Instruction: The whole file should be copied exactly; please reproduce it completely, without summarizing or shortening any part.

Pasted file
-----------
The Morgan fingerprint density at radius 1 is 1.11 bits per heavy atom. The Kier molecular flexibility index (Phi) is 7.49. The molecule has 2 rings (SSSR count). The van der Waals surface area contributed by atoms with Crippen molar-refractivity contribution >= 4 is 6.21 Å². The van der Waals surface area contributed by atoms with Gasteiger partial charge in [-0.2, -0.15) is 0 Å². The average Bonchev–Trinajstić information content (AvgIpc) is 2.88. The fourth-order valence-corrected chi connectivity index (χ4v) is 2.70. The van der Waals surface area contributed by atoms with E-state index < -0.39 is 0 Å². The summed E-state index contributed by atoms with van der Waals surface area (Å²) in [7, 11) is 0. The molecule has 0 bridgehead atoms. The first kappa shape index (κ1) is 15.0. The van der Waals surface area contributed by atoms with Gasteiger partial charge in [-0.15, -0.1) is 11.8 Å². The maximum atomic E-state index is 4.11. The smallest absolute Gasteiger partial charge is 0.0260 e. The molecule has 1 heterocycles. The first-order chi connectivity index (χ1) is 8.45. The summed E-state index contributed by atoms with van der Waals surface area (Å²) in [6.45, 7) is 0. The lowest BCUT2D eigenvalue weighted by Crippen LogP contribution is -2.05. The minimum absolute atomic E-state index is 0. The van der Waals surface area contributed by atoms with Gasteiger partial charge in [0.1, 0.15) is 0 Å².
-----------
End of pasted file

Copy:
The Morgan fingerprint density at radius 1 is 1.11 bits per heavy atom. The Kier molecular flexibility index (Phi) is 7.49. The molecule has 2 rings (SSSR count). The van der Waals surface area contributed by atoms with Crippen molar-refractivity contribution >= 4 is 6.21 Å². The van der Waals surface area contributed by atoms with Gasteiger partial charge in [-0.2, -0.15) is 0 Å². The average Bonchev–Trinajstić information content (AvgIpc) is 2.88. The fourth-order valence-corrected chi connectivity index (χ4v) is 2.70. The van der Waals surface area contributed by atoms with E-state index < -0.39 is 0 Å². The summed E-state index contributed by atoms with van der Waals surface area (Å²) in [7, 11) is 0. The molecule has 0 bridgehead atoms. The first kappa shape index (κ1) is 15.0. The van der Waals surface area contributed by atoms with Gasteiger partial charge in [-0.15, -0.1) is 11.8 Å². The maximum atomic E-state index is 4.11. The smallest absolute Gasteiger partial charge is 0.0260 e. The molecule has 1 heterocycles. The first-order chi connectivity index (χ1) is 8.45. The summed E-state index contributed by atoms with van der Waals surface area (Å²) in [6.45, 7) is 0. The lowest BCUT2D eigenvalue weighted by Crippen LogP contribution is -2.05. The minimum absolute atomic E-state index is 0. The van der Waals surface area contributed by atoms with Gasteiger partial charge in [0.1, 0.15) is 0 Å².